For its part, World Fuel said it has not seen the same problem with hydrogen sulfide (H2S). “Based on our testing, H2S hasn’t been a significant issue,” a company spokesman said.
U.S. federal railroad regulators started to take a second look at North Dakota crude in early 2013 after receiving reports about badly corroded tank cars. The discovery raised concerns about whether the crude was being shipped in sufficiently sturdy cars. Last spring, the FRA launched Operation Classification to investigate.
Random tests showed some Bakken oil was unusually flammable, improperly classified as a less hazardous material and transported in tank cars designed for less volatile crude. Crude is typically shipped in tankers known as DOT-111 cars, which have been criticized for being susceptible to corrosion and ruptures.
In a June 19 letter to the American Petroleum Institute, the railroad regulator made the remarkable admission that its investigative tools are so limited it “can only speculate” about the number of hazardous crude shipments that were improperly shipped.
According to industry sources, Canadian rail officials also began auditing oil, but their approach was, on at least one occasion, clumsy. In early 2013, Canadian transport officials tested a Canadian Pacific train and discovered crude was improperly classified. When they alerted the railway, the train had already left the station. There was no followup.
In October, after the Transportation Safety Board found the oil on the Lac-Mégantic train was incorrectly classified, Federal Minister of Transportation Lisa Raitt introduced new regulations that were intended to get tough on oil shippers. Anyone shipping oil to Canada would have to test to confirm it was less volatile than a Packing Group 1.
While that sounded reassuring, Mr. Prichard points out the failings of those rules: Since railways and fuel shippers are all about speed, it’s easier to simply label all oil as Packing Group 1, without stopping to test it. In fact, The Globe has since learned that not all oil shipments in North Dakota are being tested. The result is railways and shippers have no better idea of the volatility of the oil they are shipping by rail today than they did before Lac-Mégantic.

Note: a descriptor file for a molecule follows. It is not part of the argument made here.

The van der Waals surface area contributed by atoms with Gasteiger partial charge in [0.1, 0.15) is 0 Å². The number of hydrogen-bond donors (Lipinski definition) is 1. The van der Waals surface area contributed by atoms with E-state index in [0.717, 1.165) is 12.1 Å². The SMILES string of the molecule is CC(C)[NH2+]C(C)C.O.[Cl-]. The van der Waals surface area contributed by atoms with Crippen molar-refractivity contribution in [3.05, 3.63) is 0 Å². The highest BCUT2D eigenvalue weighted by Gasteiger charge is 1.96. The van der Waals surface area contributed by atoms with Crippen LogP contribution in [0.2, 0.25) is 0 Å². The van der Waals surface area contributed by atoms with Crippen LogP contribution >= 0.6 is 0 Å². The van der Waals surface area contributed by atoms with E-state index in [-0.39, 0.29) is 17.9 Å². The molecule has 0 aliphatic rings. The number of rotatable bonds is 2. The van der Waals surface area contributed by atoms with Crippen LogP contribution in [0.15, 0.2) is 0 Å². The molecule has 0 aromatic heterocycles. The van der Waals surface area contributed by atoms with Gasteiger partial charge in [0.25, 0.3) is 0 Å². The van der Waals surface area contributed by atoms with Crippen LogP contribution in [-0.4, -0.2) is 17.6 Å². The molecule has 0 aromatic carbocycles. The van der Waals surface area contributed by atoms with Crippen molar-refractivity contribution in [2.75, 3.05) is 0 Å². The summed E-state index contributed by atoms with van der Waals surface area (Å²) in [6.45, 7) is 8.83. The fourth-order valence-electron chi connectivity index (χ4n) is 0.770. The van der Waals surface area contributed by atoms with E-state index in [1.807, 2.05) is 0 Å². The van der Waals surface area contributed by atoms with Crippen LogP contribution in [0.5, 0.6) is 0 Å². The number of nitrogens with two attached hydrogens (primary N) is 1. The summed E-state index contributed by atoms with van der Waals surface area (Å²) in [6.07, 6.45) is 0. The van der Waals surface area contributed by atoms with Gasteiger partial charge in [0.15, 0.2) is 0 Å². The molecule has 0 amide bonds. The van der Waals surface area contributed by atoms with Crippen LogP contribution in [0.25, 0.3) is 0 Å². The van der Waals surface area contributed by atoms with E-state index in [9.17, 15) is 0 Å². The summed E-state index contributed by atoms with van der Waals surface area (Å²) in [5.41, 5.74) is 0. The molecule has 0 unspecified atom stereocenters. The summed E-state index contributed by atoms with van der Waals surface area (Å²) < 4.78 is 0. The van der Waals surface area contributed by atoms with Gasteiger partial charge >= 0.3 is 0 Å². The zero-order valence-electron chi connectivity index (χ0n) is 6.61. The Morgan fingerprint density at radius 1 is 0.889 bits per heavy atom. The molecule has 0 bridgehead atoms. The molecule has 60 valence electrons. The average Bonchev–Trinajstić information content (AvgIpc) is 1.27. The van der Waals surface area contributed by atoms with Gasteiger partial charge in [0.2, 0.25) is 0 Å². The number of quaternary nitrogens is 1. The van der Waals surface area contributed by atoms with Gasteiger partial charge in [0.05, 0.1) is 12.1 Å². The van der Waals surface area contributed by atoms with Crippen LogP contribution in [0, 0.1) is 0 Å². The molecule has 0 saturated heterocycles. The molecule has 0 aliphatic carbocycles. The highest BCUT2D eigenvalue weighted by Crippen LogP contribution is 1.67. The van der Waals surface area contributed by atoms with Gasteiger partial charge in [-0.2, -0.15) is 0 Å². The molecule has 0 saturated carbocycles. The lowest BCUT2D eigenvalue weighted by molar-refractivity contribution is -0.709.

It was just past midnight when the ground started to shake. Then came the explosions, one after another, so quickly that they couldn’t be counted. Soon the sky was choked with black belching fumes of burning oil and gas that reached as high as 300 feet, witnesses said. It was two days before the burning oil was finally exhausted.
This was not a scene from Lac-Mégantic in July. Rather, these fiery blasts occurred on a flat timber trestle carrying 90 cars of Bakken crude over an Alabama swamp on Nov. 8. Four months after some rail experts portrayed the Lac-Mégantic explosions as a once-in-a-lifetime catastrophe caused by a confluence of railway errors, a steep hill and the town’s cramped downtown, Bakken oil once again detonated a chain of tank cars.
There were no brake issues, no hill or cramped urban space to account for the Alabama explosions. This accident, still under investigation, occurred on a 10-foot-high embankment on a rural stretch outside Aliceville.
“No one was killed or injured,” said Ken Gibson, director of the local Alabama Emergency Management Agency. “We were very fortunate this was an isolated area.”
Source: The Globe And Mail